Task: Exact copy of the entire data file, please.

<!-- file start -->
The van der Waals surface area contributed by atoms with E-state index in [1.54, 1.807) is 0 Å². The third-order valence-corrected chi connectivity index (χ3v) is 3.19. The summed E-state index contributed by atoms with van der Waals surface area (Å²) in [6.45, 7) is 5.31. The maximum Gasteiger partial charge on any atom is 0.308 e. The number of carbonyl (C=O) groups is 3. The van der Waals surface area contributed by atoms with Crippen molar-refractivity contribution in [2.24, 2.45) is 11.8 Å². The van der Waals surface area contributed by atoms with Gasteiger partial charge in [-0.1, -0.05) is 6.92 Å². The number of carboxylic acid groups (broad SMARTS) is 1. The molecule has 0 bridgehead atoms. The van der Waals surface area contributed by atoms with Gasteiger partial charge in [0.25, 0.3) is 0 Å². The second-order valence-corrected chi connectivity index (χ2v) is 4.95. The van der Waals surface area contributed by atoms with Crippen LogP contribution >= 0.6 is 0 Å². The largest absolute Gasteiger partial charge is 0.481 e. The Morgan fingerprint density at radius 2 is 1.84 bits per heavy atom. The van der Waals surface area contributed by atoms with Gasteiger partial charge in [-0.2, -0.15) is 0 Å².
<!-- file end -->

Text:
The van der Waals surface area contributed by atoms with E-state index in [1.54, 1.807) is 0 Å². The third-order valence-corrected chi connectivity index (χ3v) is 3.19. The summed E-state index contributed by atoms with van der Waals surface area (Å²) in [6.45, 7) is 5.31. The maximum Gasteiger partial charge on any atom is 0.308 e. The number of carbonyl (C=O) groups is 3. The van der Waals surface area contributed by atoms with Crippen molar-refractivity contribution in [2.24, 2.45) is 11.8 Å². The van der Waals surface area contributed by atoms with Gasteiger partial charge in [-0.1, -0.05) is 6.92 Å². The number of carboxylic acid groups (broad SMARTS) is 1. The molecule has 0 bridgehead atoms. The van der Waals surface area contributed by atoms with Gasteiger partial charge in [0.25, 0.3) is 0 Å². The second-order valence-corrected chi connectivity index (χ2v) is 4.95. The van der Waals surface area contributed by atoms with Crippen LogP contribution >= 0.6 is 0 Å². The largest absolute Gasteiger partial charge is 0.481 e. The Morgan fingerprint density at radius 2 is 1.84 bits per heavy atom. The van der Waals surface area contributed by atoms with Gasteiger partial charge in [-0.2, -0.15) is 0 Å².